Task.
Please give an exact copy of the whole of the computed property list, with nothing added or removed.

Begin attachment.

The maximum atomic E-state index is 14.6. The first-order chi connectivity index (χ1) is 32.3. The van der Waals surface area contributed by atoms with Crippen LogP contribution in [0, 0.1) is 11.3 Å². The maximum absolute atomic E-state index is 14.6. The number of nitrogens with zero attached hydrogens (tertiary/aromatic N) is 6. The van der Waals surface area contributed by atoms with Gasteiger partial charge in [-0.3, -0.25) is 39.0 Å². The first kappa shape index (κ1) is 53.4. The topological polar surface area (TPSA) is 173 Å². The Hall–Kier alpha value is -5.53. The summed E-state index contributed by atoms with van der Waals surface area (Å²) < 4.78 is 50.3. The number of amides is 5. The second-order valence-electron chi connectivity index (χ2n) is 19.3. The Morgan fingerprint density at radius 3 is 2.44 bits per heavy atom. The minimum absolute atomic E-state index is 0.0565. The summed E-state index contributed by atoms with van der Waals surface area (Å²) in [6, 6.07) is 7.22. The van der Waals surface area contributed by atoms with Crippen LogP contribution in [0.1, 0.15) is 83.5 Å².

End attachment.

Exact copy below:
The maximum atomic E-state index is 14.6. The first-order chi connectivity index (χ1) is 32.3. The van der Waals surface area contributed by atoms with Crippen LogP contribution in [0, 0.1) is 11.3 Å². The maximum absolute atomic E-state index is 14.6. The number of nitrogens with zero attached hydrogens (tertiary/aromatic N) is 6. The van der Waals surface area contributed by atoms with Gasteiger partial charge in [-0.3, -0.25) is 39.0 Å². The first kappa shape index (κ1) is 53.4. The topological polar surface area (TPSA) is 173 Å². The Hall–Kier alpha value is -5.53. The summed E-state index contributed by atoms with van der Waals surface area (Å²) < 4.78 is 50.3. The number of amides is 5. The second-order valence-electron chi connectivity index (χ2n) is 19.3. The Morgan fingerprint density at radius 3 is 2.44 bits per heavy atom. The minimum absolute atomic E-state index is 0.0565. The summed E-state index contributed by atoms with van der Waals surface area (Å²) in [6, 6.07) is 7.22. The van der Waals surface area contributed by atoms with Crippen LogP contribution in [0.1, 0.15) is 83.5 Å².